Great Bustards have a range stretching across Eurasia from Iberia and Morocco in the west to China in the east, though their distribution is very fragmented. The species has undergone a sustained, long-term decline, especially since the early 19th century. It is only in the past 20 years that the decline has been slowed by major conservation action in many countries; the world population has now stabilised.
    Great Britain was an extreme example of this general pattern. Up until the 18th century Great Bustards nested in at least ten English counties and even in southeast Scotland. But changes in agricultural practices and shooting (by trophy-hunters and for the pot) combined to drive the British population to extinction by the early years of the 19th century. The last British breeding records were in Norfolk in 1830 and Suffolk in 1832.
    In Wiltshire Salisbury Plain had been one of the Great Bustard's strongholds - there were reports of flocks of 50 or more in the mid 18th century - but by the early 19th century they were all gone. The last recorded nest was in a wheatfield near Market Lavington in 1801. There were reports of some birds lingering on for the next decade or so but no further recorded evidence of breeding. There were a few isolated records throughout the 19th century, almost certainly of winter vagrants from the Continent all of which ended up being shot. The last one in Wiltshire was shot near Chippenham in 1891.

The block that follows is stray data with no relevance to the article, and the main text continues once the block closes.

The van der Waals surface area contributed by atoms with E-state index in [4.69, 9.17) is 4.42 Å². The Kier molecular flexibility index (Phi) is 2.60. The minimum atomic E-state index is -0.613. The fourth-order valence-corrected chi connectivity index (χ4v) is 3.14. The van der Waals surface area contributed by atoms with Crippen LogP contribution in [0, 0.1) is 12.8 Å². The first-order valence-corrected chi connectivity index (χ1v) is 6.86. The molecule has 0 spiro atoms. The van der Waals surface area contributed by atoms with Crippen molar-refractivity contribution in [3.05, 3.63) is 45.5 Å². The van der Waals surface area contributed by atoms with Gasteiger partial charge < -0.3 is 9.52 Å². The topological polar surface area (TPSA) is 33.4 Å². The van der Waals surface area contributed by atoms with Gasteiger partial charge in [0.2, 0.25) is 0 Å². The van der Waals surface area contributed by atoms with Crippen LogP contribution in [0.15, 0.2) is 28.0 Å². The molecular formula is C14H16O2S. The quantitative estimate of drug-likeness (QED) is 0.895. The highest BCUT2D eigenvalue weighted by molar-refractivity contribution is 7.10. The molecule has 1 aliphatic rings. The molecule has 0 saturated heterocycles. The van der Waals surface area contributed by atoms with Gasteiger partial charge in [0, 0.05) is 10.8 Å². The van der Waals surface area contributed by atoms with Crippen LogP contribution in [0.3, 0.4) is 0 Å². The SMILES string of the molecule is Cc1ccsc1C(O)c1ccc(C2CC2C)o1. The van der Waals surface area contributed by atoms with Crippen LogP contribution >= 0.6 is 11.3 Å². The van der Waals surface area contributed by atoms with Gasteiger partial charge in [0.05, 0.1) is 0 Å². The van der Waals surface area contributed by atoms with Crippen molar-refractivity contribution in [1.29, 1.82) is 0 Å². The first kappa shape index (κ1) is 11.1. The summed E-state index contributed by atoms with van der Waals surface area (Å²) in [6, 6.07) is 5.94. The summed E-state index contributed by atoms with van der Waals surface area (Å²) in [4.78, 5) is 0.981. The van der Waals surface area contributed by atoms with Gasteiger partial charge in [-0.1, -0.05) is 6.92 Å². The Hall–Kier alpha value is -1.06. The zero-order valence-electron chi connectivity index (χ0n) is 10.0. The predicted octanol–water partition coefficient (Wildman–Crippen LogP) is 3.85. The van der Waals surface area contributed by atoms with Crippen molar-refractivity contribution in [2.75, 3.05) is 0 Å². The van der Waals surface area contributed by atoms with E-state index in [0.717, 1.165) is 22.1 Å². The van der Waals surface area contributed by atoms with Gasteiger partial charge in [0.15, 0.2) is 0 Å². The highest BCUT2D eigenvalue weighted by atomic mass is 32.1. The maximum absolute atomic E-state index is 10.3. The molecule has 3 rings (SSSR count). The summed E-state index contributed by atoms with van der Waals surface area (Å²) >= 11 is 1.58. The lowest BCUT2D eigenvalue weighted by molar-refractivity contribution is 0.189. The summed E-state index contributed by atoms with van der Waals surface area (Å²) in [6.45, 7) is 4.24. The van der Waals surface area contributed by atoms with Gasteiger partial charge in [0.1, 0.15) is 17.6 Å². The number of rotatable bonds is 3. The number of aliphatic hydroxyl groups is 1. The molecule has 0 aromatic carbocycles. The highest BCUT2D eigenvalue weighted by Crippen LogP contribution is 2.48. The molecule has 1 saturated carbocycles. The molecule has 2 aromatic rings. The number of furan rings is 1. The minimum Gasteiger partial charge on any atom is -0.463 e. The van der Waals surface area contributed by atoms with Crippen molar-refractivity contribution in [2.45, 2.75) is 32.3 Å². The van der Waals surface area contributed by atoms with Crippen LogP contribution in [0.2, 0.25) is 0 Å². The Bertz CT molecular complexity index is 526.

Thereafter there were no further Great Bustards seen in Wiltshire until the start of re-introduction programmes in the late 20th century. The first of these, carried out by the specially created Great Bustard Trust on Porton Down in the 1970s and 1980s, was unsuccessful. But lessons were learned and a successor organisation, the Great Bustard Group, was set up in 1998 and, drawing on advice from the IUCN's Bustard Specialist Group, is beginning to achieve some success in rearing young birds. Initially these were imported as chicks from east Europe but subsequently the project has switched to eggs brought in from Spain and incubated locally. In the fieldwork for Bird Atlas 2007-2011 Great Bustards were recorded at eight sites away from the project area during the breeding season and also eight, mostly different, sites in winter. Wiltshire reared birds have also been recorded in Somerset and Gloucestershire.


The following references are used throughout these species accounts, in the abbreviated form given in quotation marks:
1968-72 Breeding Atlas” – Sharrack, J.T.R. 1976:  The Atlas of Breeding Birds in Britain and Ireland. T. & A. Poyser
1981-84 Winter Atlas” – Lack, P.C. 1986:  The Atlas of Wintering Birds in Britain and Ireland. T. & A. Poyser
1988-91 Breeding Atlas” – Gibbons, D.W., Reid, J.B. & Chapman, R.A. 1993: The New Atlas of Breeding Birds in Britain and Ireland 1988-91. T. & A. Poyser
Birds of Wiltshire” – Ferguson-Lees, I.J. et al. 2007 : Birds of Wiltshire, published by the tetrad atlas group of the Wiltshire Ornithological Society after mapping fieldwork 1995-2000. Wiltshire Ornithological Society.
Bird Atlas 2007-2011” – Balmer, D.E., Gillings, S., Caffrey, B.J., Swann, R.L., Downie, I.S. and Fuller, R.J. 2013: Bird Atlas 2007-2011: the Breeding and Wintering Birds of Britain and Ireland
WTA2” – ("Wiltshire Tetrad Atlas 2 ") the present electronic publication, bringing together the Wiltshire data from “Birds of Wiltshire” and “Bird Atlas 2007-11”, together with data from further fieldwork carried out in 2011 and 2012.
"Hobby" - the annual bird report of the Wiltshire Ornithological Society.